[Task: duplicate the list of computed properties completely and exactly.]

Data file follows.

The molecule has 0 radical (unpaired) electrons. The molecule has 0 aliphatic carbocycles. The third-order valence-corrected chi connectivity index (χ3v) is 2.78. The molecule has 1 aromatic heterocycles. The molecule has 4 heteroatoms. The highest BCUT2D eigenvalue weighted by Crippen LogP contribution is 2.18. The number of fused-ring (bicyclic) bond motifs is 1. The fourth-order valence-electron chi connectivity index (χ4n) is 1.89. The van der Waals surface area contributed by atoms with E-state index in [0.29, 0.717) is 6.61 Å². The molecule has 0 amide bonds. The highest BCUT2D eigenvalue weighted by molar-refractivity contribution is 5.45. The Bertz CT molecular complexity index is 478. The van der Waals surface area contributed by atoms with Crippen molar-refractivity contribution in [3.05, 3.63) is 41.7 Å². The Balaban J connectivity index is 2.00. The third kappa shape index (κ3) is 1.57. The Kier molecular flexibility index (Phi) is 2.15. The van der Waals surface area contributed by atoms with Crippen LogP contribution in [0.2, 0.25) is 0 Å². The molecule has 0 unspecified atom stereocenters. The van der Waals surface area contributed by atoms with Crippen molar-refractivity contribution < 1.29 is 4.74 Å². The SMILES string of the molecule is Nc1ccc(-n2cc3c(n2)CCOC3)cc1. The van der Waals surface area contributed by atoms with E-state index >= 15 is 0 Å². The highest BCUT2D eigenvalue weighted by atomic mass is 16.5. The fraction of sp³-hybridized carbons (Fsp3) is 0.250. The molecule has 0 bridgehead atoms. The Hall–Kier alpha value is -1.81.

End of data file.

The molecule has 0 radical (unpaired) electrons. The molecule has 0 aliphatic carbocycles. The third-order valence-corrected chi connectivity index (χ3v) is 2.78. The molecule has 1 aromatic heterocycles. The molecule has 4 heteroatoms. The highest BCUT2D eigenvalue weighted by Crippen LogP contribution is 2.18. The number of fused-ring (bicyclic) bond motifs is 1. The fourth-order valence-electron chi connectivity index (χ4n) is 1.89. The van der Waals surface area contributed by atoms with E-state index in [0.29, 0.717) is 6.61 Å². The molecule has 0 amide bonds. The highest BCUT2D eigenvalue weighted by molar-refractivity contribution is 5.45. The Bertz CT molecular complexity index is 478. The van der Waals surface area contributed by atoms with Crippen molar-refractivity contribution in [3.05, 3.63) is 41.7 Å². The Balaban J connectivity index is 2.00. The third kappa shape index (κ3) is 1.57. The Kier molecular flexibility index (Phi) is 2.15. The van der Waals surface area contributed by atoms with Crippen LogP contribution in [0.2, 0.25) is 0 Å². The molecule has 0 unspecified atom stereocenters. The van der Waals surface area contributed by atoms with Crippen molar-refractivity contribution < 1.29 is 4.74 Å². The SMILES string of the molecule is Nc1ccc(-n2cc3c(n2)CCOC3)cc1. The van der Waals surface area contributed by atoms with E-state index >= 15 is 0 Å². The highest BCUT2D eigenvalue weighted by atomic mass is 16.5. The fraction of sp³-hybridized carbons (Fsp3) is 0.250. The molecule has 0 bridgehead atoms. The Hall–Kier alpha value is -1.81.